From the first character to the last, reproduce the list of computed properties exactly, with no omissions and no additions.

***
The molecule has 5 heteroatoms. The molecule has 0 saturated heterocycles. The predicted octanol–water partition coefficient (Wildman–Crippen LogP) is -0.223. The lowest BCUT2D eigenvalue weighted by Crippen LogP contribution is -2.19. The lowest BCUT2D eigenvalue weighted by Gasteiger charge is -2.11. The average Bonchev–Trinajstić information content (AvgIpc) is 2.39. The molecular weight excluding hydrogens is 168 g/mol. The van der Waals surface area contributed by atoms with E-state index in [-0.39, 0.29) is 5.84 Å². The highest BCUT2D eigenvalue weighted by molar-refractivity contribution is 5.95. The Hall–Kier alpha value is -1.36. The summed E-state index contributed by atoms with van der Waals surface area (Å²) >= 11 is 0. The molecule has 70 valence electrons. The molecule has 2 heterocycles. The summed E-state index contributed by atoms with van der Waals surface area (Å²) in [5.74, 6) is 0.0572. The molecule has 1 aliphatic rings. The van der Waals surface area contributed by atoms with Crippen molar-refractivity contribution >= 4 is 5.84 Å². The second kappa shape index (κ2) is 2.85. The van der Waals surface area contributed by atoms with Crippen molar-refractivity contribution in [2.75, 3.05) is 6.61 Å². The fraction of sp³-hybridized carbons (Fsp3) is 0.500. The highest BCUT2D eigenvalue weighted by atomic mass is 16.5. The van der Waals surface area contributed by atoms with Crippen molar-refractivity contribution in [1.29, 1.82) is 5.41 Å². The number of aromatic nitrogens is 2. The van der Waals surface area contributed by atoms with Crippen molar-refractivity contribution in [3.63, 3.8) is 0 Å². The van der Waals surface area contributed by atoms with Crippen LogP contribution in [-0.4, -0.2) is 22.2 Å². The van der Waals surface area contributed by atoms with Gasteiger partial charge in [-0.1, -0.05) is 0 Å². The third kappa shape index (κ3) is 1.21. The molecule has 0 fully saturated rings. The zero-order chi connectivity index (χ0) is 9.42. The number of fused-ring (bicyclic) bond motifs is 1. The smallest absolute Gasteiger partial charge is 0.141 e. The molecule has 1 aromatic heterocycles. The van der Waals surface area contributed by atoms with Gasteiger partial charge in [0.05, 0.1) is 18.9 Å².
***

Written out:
The molecule has 5 heteroatoms. The molecule has 0 saturated heterocycles. The predicted octanol–water partition coefficient (Wildman–Crippen LogP) is -0.223. The lowest BCUT2D eigenvalue weighted by Crippen LogP contribution is -2.19. The lowest BCUT2D eigenvalue weighted by Gasteiger charge is -2.11. The average Bonchev–Trinajstić information content (AvgIpc) is 2.39. The molecular weight excluding hydrogens is 168 g/mol. The van der Waals surface area contributed by atoms with E-state index in [-0.39, 0.29) is 5.84 Å². The highest BCUT2D eigenvalue weighted by molar-refractivity contribution is 5.95. The Hall–Kier alpha value is -1.36. The summed E-state index contributed by atoms with van der Waals surface area (Å²) >= 11 is 0. The molecule has 70 valence electrons. The molecule has 2 heterocycles. The summed E-state index contributed by atoms with van der Waals surface area (Å²) in [5.74, 6) is 0.0572. The molecule has 1 aliphatic rings. The van der Waals surface area contributed by atoms with Crippen molar-refractivity contribution >= 4 is 5.84 Å². The second kappa shape index (κ2) is 2.85. The van der Waals surface area contributed by atoms with Crippen molar-refractivity contribution in [2.75, 3.05) is 6.61 Å². The fraction of sp³-hybridized carbons (Fsp3) is 0.500. The highest BCUT2D eigenvalue weighted by atomic mass is 16.5. The van der Waals surface area contributed by atoms with Crippen molar-refractivity contribution in [1.29, 1.82) is 5.41 Å². The number of aromatic nitrogens is 2. The van der Waals surface area contributed by atoms with Crippen molar-refractivity contribution in [3.63, 3.8) is 0 Å². The van der Waals surface area contributed by atoms with Crippen LogP contribution in [-0.4, -0.2) is 22.2 Å². The van der Waals surface area contributed by atoms with Gasteiger partial charge in [-0.1, -0.05) is 0 Å². The third kappa shape index (κ3) is 1.21. The molecule has 0 fully saturated rings. The zero-order chi connectivity index (χ0) is 9.42. The number of fused-ring (bicyclic) bond motifs is 1. The smallest absolute Gasteiger partial charge is 0.141 e. The molecule has 1 aromatic heterocycles. The van der Waals surface area contributed by atoms with Gasteiger partial charge in [0.05, 0.1) is 18.9 Å².